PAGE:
Mayor Lucy Vinis responded that she is in “urgent conversations” with City Manager Jon Ruiz and Police Chief Chris Skinner in an effort to find a location to divert the campers.
“People are not feeling safe in their homes and businesses,” she said.
A city spokeswoman said those conversation are ongoing.
City leaders have committed to spend $8.6 million over the next 18 months to beef up public safety, which does include some initiatives to expand programs where homeless people can legal camp outdoors at secured locations. Another initiative would set up a center where homeless people could shower, do laundry, receive meals and store belongings. The location hasn’t yet been determined.
But providing more emergency indoor shelter beds remains only a proposal at this point.
A consultant reported earlier this week that Eugene has a significant problem with its population of unsheltered homeless. It recommended the addition of 50 to 75 low-barrier shelter beds — meaning people wouldn’t be turned away due to active alcohol or drug use — in concert with additions and changes to other social programs serving the homeless.
A fine-tuned recommendation, along with cost estimates, is due in December.
Meanwhile, tensions remain high between the homeless living on the streets and neighboring residents and business representatives.
Ron Packer, manager of Brad’s Specialized Service near the corner of Chambers and West Second, said he’s had to clean up urine and excrement due to homeless people using his property as a bathroom. He significantly pruned back a street tree to clean people from camping under it.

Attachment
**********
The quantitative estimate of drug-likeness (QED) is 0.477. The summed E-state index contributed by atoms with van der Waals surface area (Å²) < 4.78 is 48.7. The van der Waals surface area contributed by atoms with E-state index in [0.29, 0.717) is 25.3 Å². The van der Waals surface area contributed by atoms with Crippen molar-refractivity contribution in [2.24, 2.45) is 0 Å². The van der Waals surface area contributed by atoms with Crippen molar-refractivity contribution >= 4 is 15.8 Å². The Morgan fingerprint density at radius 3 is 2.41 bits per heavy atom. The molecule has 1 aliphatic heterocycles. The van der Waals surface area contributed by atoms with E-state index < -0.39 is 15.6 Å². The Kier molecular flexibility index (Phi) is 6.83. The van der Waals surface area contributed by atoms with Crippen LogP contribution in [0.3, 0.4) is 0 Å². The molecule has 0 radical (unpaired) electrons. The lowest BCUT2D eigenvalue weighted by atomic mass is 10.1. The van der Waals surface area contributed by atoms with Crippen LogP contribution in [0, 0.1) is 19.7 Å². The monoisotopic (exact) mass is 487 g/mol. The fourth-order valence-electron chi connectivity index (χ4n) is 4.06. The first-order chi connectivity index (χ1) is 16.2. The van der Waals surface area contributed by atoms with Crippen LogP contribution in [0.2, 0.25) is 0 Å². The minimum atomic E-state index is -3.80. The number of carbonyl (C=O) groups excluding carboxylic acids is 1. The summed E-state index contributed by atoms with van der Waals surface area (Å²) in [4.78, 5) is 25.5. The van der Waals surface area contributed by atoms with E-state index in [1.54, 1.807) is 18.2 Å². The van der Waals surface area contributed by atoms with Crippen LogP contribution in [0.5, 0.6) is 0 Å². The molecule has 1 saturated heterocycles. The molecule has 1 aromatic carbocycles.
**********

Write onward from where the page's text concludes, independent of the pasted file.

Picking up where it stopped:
Packer said the same people move from place to place as they come to the Eugene Mission for meals and then leave. He pointed out to a reporter a homeless woman who he’s observed walking back and forth on West Second Avenue for weeks. Later sitting at the corner of Second and Polk Street, she declined comment.
“The bums have more rights than the business owners,” he said, voicing frustration that city leader are fostering a “no-responsibility community.”
Down the street at Burton Saw, Tompkins, the company’s president, said the outdoor camping in the area has worsened the last two months or so. He said there’s a growing belligerence among homeless people when they’re asked to disperse, and the camps have gotten larger.
“It’s not good for business to have people camping on your front lawn,” he said.
Tompkins said he’s called police twice in three days to remove homeless people from the property. A employee was pricked by a drug needle while cleaning up some debris on the property and had to be evaluated at a clinic, he said.
Safety concerns have prompted Tompkins to look into moving the business and its more than 50 employees to Springfield, he said.
Back downtown, Nate Bemiller, who resides at the downtown homeless camp, said the city’s approach to unsheltered people — ticketing, erecting fences and closing portable toilets — needs to change. He questioned how the city expects them to re-enter society when unpaid fines from citations go to collections and make it more difficult to build up credit.
He said residents needed to address the homelessness situation with more compassion and tolerance.
“People out here are some of the most giving, altruistic people,” he said. “If you give them a chance you might actually learn something. If you don’t, it’s kind of shortsighted, I guess.”
Nearby, Flint, who declined to give his last name, was setting up a makeshift shelter.
He said he left the protest camp due to a disagreement but came back after being rousted by Eugene police officers Friday morning while sleeping in Alton Baker Park.
He said there should be a secure place for homeless people to camp.
“It’d be nice to have the opportunity to stay somewhere,” he said.